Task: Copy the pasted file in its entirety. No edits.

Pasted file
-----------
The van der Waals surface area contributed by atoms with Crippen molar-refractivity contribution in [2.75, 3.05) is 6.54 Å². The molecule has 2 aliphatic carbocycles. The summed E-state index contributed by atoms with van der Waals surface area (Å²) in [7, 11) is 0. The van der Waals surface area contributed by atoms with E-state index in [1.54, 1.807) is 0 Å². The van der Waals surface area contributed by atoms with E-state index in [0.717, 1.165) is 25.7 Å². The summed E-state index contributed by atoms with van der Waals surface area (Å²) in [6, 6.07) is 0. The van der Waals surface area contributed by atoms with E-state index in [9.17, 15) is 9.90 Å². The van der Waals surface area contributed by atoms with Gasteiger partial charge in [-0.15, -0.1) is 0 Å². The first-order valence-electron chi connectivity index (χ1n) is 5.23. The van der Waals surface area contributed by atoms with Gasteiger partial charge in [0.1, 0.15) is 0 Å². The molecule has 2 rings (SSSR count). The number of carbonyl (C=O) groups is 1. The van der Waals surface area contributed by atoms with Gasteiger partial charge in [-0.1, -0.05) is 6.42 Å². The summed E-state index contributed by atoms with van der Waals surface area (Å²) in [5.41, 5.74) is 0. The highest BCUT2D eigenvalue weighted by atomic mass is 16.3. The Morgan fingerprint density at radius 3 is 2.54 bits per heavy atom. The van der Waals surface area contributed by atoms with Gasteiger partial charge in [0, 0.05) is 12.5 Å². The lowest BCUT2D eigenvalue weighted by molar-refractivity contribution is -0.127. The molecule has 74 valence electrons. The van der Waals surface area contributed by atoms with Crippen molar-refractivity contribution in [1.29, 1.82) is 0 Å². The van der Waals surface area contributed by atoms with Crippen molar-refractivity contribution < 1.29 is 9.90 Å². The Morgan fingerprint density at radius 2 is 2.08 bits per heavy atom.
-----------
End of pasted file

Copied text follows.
The van der Waals surface area contributed by atoms with Crippen molar-refractivity contribution in [2.75, 3.05) is 6.54 Å². The molecule has 2 aliphatic carbocycles. The summed E-state index contributed by atoms with van der Waals surface area (Å²) in [7, 11) is 0. The van der Waals surface area contributed by atoms with E-state index in [1.54, 1.807) is 0 Å². The van der Waals surface area contributed by atoms with E-state index in [0.717, 1.165) is 25.7 Å². The summed E-state index contributed by atoms with van der Waals surface area (Å²) in [6, 6.07) is 0. The van der Waals surface area contributed by atoms with E-state index in [9.17, 15) is 9.90 Å². The van der Waals surface area contributed by atoms with Gasteiger partial charge in [-0.15, -0.1) is 0 Å². The first-order valence-electron chi connectivity index (χ1n) is 5.23. The van der Waals surface area contributed by atoms with Gasteiger partial charge in [0.1, 0.15) is 0 Å². The molecule has 2 rings (SSSR count). The number of carbonyl (C=O) groups is 1. The van der Waals surface area contributed by atoms with Gasteiger partial charge in [-0.1, -0.05) is 6.42 Å². The summed E-state index contributed by atoms with van der Waals surface area (Å²) in [5.41, 5.74) is 0. The highest BCUT2D eigenvalue weighted by atomic mass is 16.3. The Morgan fingerprint density at radius 3 is 2.54 bits per heavy atom. The van der Waals surface area contributed by atoms with Gasteiger partial charge in [0, 0.05) is 12.5 Å². The lowest BCUT2D eigenvalue weighted by molar-refractivity contribution is -0.127. The molecule has 74 valence electrons. The van der Waals surface area contributed by atoms with Crippen molar-refractivity contribution in [1.29, 1.82) is 0 Å². The van der Waals surface area contributed by atoms with Crippen molar-refractivity contribution < 1.29 is 9.90 Å². The Morgan fingerprint density at radius 2 is 2.08 bits per heavy atom.